The fourth season of Black Mirror is arguably the strongest overall season because, truth be told, there isn’t a bad episode among the batch. Sure, ‘Black Museum’ could’ve been better, but it’s no ‘The Waldo Moment’ or ‘Playtest’. As for the best episode, I think I’ve already made my stance on that pretty clear. ‘Hang the DJ’ is everything good about the Black Mirror series all rolled up into one feel-good episode. ‘USS Callister’ is a close second, channelling all the magic of a ‘60s box-office hit. Whether you prefer the dark horrors of the Black Mirror universe, or the romantic happy-ever-afters, there is something for all of us in the fourth season. Present as always are the social messages about the dangers of too much reliance on technology, but Brooker cleverly weaves these messages into the show without making them glaringly obvious. These messages are hidden under layers of subtext and complex storylines.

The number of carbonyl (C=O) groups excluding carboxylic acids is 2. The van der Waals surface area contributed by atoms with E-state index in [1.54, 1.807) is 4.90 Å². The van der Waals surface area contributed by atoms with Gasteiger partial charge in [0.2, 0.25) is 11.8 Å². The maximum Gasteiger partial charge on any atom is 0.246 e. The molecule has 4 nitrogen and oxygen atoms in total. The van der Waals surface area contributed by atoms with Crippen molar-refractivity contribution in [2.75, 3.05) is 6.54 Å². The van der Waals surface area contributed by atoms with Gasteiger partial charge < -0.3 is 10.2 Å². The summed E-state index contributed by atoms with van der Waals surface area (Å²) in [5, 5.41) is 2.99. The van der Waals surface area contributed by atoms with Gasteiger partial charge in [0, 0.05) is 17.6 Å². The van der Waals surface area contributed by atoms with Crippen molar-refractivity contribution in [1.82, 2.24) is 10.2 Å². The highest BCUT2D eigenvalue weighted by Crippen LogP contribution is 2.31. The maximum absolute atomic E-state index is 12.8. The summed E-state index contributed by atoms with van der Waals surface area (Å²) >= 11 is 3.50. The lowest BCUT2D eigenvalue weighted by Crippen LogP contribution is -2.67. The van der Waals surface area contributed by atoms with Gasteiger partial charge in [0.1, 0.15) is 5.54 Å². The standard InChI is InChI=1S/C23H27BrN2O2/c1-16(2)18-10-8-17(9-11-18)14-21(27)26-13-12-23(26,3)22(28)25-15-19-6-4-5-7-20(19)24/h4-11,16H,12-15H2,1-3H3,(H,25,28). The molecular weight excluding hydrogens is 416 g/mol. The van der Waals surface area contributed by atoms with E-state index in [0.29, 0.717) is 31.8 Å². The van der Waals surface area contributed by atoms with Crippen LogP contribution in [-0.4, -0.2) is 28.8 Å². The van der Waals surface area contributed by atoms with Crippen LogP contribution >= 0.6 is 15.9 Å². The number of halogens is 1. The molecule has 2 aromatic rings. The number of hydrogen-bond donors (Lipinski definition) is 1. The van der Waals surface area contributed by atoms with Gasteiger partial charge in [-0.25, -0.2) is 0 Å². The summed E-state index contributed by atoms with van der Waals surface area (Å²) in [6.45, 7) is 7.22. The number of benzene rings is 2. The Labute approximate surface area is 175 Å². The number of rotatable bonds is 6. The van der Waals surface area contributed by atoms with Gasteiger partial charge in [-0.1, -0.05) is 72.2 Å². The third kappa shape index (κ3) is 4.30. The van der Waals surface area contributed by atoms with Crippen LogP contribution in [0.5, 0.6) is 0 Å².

What are you waiting for? Pick up your technological devices and immerse yourself in six more compelling stories about the dangers of too much technology. What could possibly go wrong?
 
Black Mirror Season 4 is now streaming on Netflix

Contributed by Stephen Patterson